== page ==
The first series of Millennium is certainly the best of the three, although the other two are certainly good, they betray -ever so slightly - the darkness of the first. This is a brilliantly written, thoroughly compelling exploration of 'evil' in both its human and supernatural incarnations; ultimately these two elements are cleverly and inextricably linked. In this respect the first series stays true to its principles both artistically and thematically - the more 'other-worldly' origins of pain, suffering and death are still grounded in human action and discussed in a manner that is both mesmerising and unnerving. Throughout Millennium there is always a sense of standing on the edge and being too well aware of how easy it would be to stop fighting and topple into the darkness. I'm well aware that I sound pretentious saying these things, but this is my favourite television series and it is very exiting and satisying to finally have it on DVD. For me it proves, like the best episodes of the X Files, that TV has the potential to convey interesting ideas through drama. Any given episode of Millennium kicks the proverbial out of most multi-million dollar thrillers released on the big screen.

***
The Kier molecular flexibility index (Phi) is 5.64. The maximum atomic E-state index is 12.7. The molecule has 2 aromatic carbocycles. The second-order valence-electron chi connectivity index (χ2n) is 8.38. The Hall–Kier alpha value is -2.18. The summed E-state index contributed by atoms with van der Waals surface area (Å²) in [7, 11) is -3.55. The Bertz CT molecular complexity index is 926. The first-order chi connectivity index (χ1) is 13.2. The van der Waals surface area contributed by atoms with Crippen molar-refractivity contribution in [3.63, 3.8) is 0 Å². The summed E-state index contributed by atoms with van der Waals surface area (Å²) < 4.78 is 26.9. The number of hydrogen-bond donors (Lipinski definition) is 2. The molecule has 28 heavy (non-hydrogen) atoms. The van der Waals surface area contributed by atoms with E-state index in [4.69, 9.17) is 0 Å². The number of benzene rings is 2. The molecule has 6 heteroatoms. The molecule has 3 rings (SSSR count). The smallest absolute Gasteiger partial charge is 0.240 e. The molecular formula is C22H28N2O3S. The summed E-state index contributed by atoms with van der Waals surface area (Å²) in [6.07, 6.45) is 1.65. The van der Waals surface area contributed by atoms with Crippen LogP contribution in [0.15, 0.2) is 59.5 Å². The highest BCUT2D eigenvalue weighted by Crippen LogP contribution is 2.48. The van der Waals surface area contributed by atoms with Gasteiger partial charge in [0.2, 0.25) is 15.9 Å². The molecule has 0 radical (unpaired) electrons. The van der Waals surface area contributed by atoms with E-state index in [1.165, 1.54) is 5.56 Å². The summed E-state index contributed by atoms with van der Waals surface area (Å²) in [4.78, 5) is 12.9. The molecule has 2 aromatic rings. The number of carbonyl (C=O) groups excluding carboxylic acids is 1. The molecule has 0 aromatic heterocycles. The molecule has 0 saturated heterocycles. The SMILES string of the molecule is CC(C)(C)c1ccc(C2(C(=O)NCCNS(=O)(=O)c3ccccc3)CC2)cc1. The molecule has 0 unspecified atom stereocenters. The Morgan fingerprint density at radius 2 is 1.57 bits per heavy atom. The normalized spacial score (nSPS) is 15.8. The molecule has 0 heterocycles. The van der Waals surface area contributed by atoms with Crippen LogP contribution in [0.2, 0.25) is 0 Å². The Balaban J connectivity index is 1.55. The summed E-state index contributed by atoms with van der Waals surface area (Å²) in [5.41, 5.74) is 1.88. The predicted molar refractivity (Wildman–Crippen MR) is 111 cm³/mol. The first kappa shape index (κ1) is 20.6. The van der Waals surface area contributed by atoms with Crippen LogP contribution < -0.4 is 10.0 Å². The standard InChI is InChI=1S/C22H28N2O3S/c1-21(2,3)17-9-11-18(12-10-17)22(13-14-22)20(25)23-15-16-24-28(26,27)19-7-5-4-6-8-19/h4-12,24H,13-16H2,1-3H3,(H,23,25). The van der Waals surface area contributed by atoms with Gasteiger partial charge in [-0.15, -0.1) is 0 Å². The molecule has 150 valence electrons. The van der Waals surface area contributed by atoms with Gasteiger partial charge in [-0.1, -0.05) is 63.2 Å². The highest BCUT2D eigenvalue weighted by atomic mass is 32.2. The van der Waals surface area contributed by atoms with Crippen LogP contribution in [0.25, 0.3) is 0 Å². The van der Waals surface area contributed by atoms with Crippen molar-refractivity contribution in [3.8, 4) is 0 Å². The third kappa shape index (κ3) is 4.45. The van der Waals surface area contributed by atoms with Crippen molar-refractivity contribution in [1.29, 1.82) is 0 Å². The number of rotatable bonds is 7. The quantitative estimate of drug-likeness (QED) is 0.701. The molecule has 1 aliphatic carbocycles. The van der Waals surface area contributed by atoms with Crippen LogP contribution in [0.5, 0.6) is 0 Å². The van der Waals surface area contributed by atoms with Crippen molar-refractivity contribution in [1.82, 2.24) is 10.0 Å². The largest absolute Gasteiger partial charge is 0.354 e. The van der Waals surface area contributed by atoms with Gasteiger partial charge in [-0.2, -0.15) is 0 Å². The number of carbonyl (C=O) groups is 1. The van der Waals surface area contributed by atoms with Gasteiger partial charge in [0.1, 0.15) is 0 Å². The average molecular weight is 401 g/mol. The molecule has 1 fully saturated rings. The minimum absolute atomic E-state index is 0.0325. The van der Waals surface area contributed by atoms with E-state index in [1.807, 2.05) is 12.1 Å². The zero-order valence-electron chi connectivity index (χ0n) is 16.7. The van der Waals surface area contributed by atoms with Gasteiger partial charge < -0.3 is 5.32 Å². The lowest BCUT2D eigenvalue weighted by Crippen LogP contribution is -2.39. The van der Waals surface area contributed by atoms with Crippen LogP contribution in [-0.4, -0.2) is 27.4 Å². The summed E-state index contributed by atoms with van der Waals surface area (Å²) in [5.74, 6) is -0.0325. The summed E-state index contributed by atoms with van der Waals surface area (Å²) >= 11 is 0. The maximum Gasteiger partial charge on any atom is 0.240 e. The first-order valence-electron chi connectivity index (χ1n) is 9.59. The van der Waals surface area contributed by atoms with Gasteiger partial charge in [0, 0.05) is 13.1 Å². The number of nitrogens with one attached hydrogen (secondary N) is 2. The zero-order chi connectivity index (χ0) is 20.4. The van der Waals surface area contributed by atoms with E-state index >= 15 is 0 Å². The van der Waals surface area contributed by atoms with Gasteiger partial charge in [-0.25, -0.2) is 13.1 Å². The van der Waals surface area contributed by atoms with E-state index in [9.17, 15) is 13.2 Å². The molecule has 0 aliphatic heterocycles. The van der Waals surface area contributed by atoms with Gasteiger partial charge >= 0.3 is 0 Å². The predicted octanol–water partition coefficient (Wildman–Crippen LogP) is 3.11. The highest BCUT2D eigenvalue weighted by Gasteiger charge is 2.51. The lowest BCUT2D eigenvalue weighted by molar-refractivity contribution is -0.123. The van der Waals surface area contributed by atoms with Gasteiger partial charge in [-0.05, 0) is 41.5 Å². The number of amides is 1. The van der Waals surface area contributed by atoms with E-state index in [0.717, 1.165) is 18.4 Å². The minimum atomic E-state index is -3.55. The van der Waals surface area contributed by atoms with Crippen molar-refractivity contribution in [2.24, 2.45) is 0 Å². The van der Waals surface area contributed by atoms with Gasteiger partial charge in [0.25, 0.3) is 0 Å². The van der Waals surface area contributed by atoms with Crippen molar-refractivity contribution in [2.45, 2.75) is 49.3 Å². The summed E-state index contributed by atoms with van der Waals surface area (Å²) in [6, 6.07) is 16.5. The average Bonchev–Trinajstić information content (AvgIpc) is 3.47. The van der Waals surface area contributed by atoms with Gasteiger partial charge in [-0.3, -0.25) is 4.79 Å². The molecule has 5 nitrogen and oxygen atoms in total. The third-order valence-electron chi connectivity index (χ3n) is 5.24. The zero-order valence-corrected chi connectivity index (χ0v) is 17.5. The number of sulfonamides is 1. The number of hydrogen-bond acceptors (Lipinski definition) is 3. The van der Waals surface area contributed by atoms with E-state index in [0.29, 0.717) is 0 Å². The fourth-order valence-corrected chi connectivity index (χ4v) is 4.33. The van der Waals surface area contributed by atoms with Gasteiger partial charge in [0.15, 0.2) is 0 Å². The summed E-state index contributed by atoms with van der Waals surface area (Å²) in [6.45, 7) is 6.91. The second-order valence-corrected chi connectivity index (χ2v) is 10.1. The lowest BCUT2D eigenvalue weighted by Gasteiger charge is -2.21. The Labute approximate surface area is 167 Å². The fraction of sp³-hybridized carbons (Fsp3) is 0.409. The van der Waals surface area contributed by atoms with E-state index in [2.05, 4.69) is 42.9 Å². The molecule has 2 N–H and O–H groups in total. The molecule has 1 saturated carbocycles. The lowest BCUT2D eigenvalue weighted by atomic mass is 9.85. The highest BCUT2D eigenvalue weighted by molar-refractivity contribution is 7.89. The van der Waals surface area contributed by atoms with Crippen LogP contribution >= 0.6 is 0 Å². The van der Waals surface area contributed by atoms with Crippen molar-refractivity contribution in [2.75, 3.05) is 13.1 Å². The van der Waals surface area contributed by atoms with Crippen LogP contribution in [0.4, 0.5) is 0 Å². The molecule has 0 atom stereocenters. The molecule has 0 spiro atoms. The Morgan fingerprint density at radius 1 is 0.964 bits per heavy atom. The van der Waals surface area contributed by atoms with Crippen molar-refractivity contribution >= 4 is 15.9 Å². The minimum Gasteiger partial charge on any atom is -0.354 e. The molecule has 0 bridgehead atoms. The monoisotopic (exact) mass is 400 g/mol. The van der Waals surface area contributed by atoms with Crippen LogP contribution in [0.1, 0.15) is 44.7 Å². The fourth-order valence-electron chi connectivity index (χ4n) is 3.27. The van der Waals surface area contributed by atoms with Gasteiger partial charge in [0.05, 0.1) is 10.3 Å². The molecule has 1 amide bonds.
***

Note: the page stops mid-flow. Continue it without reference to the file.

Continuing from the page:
Anyway, I'll stop my reverential babbling and cover a few technical points. The image and sound are superb. The extras are very informative and, although I usually don't care for them as they often seem a convenient excuse to boost the price of the item, they are very welcome relative to this great series and its superb value.
This leads to my final comment in the review. I am still at a loss to understand why Millennium, with 22 episodes and extras to boot, retails for under £30 while a series of the x-files with 22-24 episodes often retails at twice that price. Another great mystery . . . well not really.
WAIT . . . WORRY . . . WHO CARES . . ?